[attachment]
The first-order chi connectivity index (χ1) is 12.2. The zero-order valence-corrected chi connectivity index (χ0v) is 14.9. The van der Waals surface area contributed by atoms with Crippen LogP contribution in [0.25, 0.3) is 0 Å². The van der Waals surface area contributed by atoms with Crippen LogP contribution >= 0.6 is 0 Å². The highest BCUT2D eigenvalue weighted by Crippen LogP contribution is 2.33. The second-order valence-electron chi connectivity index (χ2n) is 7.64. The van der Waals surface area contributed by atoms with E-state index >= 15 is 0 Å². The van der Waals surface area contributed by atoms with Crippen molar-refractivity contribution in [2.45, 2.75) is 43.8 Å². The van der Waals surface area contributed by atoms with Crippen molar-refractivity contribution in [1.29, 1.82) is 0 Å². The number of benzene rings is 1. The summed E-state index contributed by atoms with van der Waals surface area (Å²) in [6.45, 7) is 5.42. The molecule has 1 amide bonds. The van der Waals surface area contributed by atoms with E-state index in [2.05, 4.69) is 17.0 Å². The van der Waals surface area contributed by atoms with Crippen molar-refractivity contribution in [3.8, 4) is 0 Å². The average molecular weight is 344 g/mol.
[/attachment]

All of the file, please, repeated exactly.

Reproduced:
The first-order chi connectivity index (χ1) is 12.2. The zero-order valence-corrected chi connectivity index (χ0v) is 14.9. The van der Waals surface area contributed by atoms with Crippen LogP contribution in [0.25, 0.3) is 0 Å². The van der Waals surface area contributed by atoms with Crippen LogP contribution >= 0.6 is 0 Å². The highest BCUT2D eigenvalue weighted by Crippen LogP contribution is 2.33. The second-order valence-electron chi connectivity index (χ2n) is 7.64. The van der Waals surface area contributed by atoms with E-state index >= 15 is 0 Å². The van der Waals surface area contributed by atoms with Crippen molar-refractivity contribution in [2.45, 2.75) is 43.8 Å². The van der Waals surface area contributed by atoms with Crippen molar-refractivity contribution in [1.29, 1.82) is 0 Å². The number of benzene rings is 1. The summed E-state index contributed by atoms with van der Waals surface area (Å²) in [6.45, 7) is 5.42. The molecule has 1 amide bonds. The van der Waals surface area contributed by atoms with E-state index in [2.05, 4.69) is 17.0 Å². The van der Waals surface area contributed by atoms with Crippen molar-refractivity contribution in [3.8, 4) is 0 Å². The average molecular weight is 344 g/mol.